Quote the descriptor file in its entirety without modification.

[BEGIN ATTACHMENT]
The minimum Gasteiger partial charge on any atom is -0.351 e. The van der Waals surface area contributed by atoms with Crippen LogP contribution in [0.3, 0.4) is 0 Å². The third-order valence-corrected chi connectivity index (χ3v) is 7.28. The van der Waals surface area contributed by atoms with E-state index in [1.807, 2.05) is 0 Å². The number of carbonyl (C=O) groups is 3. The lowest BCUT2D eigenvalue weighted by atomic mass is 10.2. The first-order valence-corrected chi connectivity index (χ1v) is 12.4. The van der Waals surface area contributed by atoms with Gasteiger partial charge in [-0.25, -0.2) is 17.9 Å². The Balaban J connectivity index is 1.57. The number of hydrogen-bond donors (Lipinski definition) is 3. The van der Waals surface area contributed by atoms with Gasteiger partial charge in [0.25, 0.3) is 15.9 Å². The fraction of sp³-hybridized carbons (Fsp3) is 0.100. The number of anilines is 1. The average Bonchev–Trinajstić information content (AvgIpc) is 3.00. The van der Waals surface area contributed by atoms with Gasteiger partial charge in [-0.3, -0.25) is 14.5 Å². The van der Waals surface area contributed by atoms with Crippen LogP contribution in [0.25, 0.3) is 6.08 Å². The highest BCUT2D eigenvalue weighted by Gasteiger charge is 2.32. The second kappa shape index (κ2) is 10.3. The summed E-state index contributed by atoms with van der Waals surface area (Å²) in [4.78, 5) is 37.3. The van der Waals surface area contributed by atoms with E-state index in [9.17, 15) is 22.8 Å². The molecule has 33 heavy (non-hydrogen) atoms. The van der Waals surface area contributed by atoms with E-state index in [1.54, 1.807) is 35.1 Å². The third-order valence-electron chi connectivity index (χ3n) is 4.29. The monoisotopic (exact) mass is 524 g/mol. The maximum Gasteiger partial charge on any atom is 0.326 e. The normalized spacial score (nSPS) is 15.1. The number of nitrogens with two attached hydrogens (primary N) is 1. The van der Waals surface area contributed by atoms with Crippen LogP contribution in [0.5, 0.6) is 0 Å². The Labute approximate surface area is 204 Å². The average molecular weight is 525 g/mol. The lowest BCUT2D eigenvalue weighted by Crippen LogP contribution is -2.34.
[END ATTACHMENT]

The minimum Gasteiger partial charge on any atom is -0.351 e. The van der Waals surface area contributed by atoms with Crippen LogP contribution in [0.3, 0.4) is 0 Å². The third-order valence-corrected chi connectivity index (χ3v) is 7.28. The van der Waals surface area contributed by atoms with E-state index in [1.807, 2.05) is 0 Å². The number of carbonyl (C=O) groups is 3. The lowest BCUT2D eigenvalue weighted by atomic mass is 10.2. The first-order valence-corrected chi connectivity index (χ1v) is 12.4. The van der Waals surface area contributed by atoms with Gasteiger partial charge in [-0.25, -0.2) is 17.9 Å². The Balaban J connectivity index is 1.57. The number of hydrogen-bond donors (Lipinski definition) is 3. The van der Waals surface area contributed by atoms with Gasteiger partial charge in [0.25, 0.3) is 15.9 Å². The fraction of sp³-hybridized carbons (Fsp3) is 0.100. The number of anilines is 1. The average Bonchev–Trinajstić information content (AvgIpc) is 3.00. The van der Waals surface area contributed by atoms with Gasteiger partial charge in [-0.3, -0.25) is 14.5 Å². The van der Waals surface area contributed by atoms with Crippen LogP contribution in [0.25, 0.3) is 6.08 Å². The highest BCUT2D eigenvalue weighted by Gasteiger charge is 2.32. The second kappa shape index (κ2) is 10.3. The summed E-state index contributed by atoms with van der Waals surface area (Å²) in [4.78, 5) is 37.3. The van der Waals surface area contributed by atoms with E-state index in [9.17, 15) is 22.8 Å². The molecule has 33 heavy (non-hydrogen) atoms. The van der Waals surface area contributed by atoms with E-state index in [1.54, 1.807) is 35.1 Å². The third-order valence-electron chi connectivity index (χ3n) is 4.29. The monoisotopic (exact) mass is 524 g/mol. The maximum Gasteiger partial charge on any atom is 0.326 e. The normalized spacial score (nSPS) is 15.1. The number of nitrogens with two attached hydrogens (primary N) is 1. The van der Waals surface area contributed by atoms with Crippen LogP contribution in [0.5, 0.6) is 0 Å². The Labute approximate surface area is 204 Å². The average molecular weight is 525 g/mol. The lowest BCUT2D eigenvalue weighted by Crippen LogP contribution is -2.34.